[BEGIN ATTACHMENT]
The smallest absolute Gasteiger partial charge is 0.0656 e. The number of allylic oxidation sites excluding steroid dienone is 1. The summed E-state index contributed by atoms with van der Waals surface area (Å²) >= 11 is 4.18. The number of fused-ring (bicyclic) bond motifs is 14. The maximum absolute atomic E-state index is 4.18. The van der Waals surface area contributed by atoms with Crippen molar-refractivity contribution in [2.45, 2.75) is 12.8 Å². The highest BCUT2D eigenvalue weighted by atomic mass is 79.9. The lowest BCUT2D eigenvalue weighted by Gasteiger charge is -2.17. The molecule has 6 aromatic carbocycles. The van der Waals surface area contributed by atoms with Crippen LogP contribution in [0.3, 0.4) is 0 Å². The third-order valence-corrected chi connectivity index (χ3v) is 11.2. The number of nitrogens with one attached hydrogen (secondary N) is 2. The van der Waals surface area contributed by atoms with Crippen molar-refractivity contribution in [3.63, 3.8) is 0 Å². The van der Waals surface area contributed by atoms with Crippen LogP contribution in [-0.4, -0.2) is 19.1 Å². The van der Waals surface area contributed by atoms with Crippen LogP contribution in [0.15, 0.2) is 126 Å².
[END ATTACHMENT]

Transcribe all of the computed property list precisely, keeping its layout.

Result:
The smallest absolute Gasteiger partial charge is 0.0656 e. The number of allylic oxidation sites excluding steroid dienone is 1. The summed E-state index contributed by atoms with van der Waals surface area (Å²) >= 11 is 4.18. The number of fused-ring (bicyclic) bond motifs is 14. The maximum absolute atomic E-state index is 4.18. The van der Waals surface area contributed by atoms with Crippen molar-refractivity contribution in [2.45, 2.75) is 12.8 Å². The highest BCUT2D eigenvalue weighted by atomic mass is 79.9. The lowest BCUT2D eigenvalue weighted by Gasteiger charge is -2.17. The molecule has 6 aromatic carbocycles. The van der Waals surface area contributed by atoms with Crippen LogP contribution in [0.3, 0.4) is 0 Å². The third-order valence-corrected chi connectivity index (χ3v) is 11.2. The number of nitrogens with one attached hydrogen (secondary N) is 2. The van der Waals surface area contributed by atoms with Crippen molar-refractivity contribution in [3.63, 3.8) is 0 Å². The van der Waals surface area contributed by atoms with Crippen LogP contribution in [-0.4, -0.2) is 19.1 Å². The van der Waals surface area contributed by atoms with Crippen LogP contribution in [0.15, 0.2) is 126 Å².